FanPost

#24 and #17 - Penalties and how they deal with them

WASHINGTON - APRIL 18: Ryan Callahan #24 of the New York Rangers scores at 7:44 of the first period against the Washington Capitals and is greeted by Brandon Dubinsky #17 (R) during Game Two of the Eastern Conference Quarterfinal Round of the 2009 NHL Stanley Cup Playoffs at Verizon Center on April 18, 2009 in Washington, DC. (Photo by Bruce Bennett/Getty Images)

In Part One and Part Two, I looked at how Ryan Callahan and Brandon Dubinsky performed individually, with a heavy focus on even strength play.  This time around, we're going to look at their play on special teams, and their role in creating those situations.  We start with the penalty kill.

Players in the NHL don't normally log more than 250 PK minutes during the course of a single season.  Thus, the best thing we can do is take both players total PK thus far in their career.   Here are the numbers (rankings based on forwards with at least 0.5 TOI/60):

2009-10

2008-09

2007-08

TOI

TOI/G

GA

SV%

QC

QT

QC

QT

QC

QT

Dubinsky

251.46

1.079

11

0.933

7 of 7

4 of 7

3 of 8

4 of 8

N/A

N/A

Callahan

414.45

1.974

38

0.873

2 of 7

6 of 7

6 of 8

3 of 8

1 of 9

7 of 9

As a reference point, both Callahan and Dubinsky logged over 1000 ES minutes in just 2009-2010 alone.  So you can see that even with 3 years of data, we're still looking at a fairly small picture.  Nonetheless, it is clear that Callahan is the workhorse here.  He gets very little help, and takes on most of the hard work.  Despite that, he puts up a very respectable 5.50 GAON/60.  That number is difficult to produce when you don't get luck from your goaltending, yet Callahan hasn't gotten said luck, with his goaltenders producing a very average .873 sv% (in fact, equal to the total league average this past year).  It should be obvious, then, that Dubinsky's numbers have a bit of paper tiger to them.  His 2.62 GAON/60, while excellent, is not sustainable, as long as it relies on a ridiculous .933 sv%.  Eventually you'll see him take his lumps a bit, especially as he grows more into the role as a top 4 PK player. For those curious, both have been on the ice for 3 SH goals in the three years.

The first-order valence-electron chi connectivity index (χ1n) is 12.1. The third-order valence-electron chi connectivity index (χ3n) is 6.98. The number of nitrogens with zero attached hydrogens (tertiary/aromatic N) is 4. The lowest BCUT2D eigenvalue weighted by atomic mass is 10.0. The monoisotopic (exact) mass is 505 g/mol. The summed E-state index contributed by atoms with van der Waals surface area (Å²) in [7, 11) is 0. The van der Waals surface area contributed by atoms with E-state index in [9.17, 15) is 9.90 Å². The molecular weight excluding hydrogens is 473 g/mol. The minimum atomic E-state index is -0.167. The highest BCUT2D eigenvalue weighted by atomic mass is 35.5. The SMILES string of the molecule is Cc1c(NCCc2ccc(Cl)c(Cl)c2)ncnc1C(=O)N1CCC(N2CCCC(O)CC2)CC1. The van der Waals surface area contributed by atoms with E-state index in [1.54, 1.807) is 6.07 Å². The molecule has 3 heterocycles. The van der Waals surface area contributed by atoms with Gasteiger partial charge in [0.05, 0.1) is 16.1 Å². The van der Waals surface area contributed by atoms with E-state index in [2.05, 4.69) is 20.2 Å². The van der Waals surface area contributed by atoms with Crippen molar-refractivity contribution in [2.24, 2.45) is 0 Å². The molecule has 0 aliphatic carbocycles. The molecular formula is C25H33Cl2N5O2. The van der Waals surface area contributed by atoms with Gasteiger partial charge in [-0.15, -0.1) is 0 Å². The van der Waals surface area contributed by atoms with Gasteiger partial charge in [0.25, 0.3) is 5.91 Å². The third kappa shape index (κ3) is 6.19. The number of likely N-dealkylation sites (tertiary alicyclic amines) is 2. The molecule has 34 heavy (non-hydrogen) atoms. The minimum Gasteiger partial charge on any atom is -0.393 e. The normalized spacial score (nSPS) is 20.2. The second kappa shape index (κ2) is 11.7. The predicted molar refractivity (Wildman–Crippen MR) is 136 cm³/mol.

The power play is next, after this non-commercial break.

2009-10

2008-09

2007-08

QC

QT

QC

QT

QC

QT

Dubinsky

4 of 11

8 of 11

4 of 9

1 of 9

4 of 10

7 of 10

Callahan

3 of 11

1 of 11

6 of 9

8 of 9

N/A

N/A

TOI

TOI/G

GF

G

PTS

IP%

SH%

Dubinsky

530.65

2.277

36

10

25

0.694

9.023

Callahan

387.72

1.846

35

11

24

0.686

10.671

The column "IP%" refers to Individual Point Percentage, the percentage of points a player acquires relative to the numbers of goals scored while the player is on the ice.  It serves as one way to measure how much a player is actually contributing to the goal production.  It should come as no surprise that Gaborik led the team in this category in 2009-2010, posting an IP% of 0.813.

Now initially, it looks like Callahan has been the more useful player on the PP, with mostly equal production in 150 less minutes, and the team producing as many goals on fewer shots.  Let's look at the yearly breakdown .

 

2009-10

2008-09

2007-08

 

TOI

G

A

PTS

TOI

G

A

PTS

TOI

G

A

PTS

Dubinsky

146.70

6

4

10

187.12

3

5

8

196.83

1

6

7

Callahan

252.45

9

11

20

121.78

2

2

4

13.48

0

0

0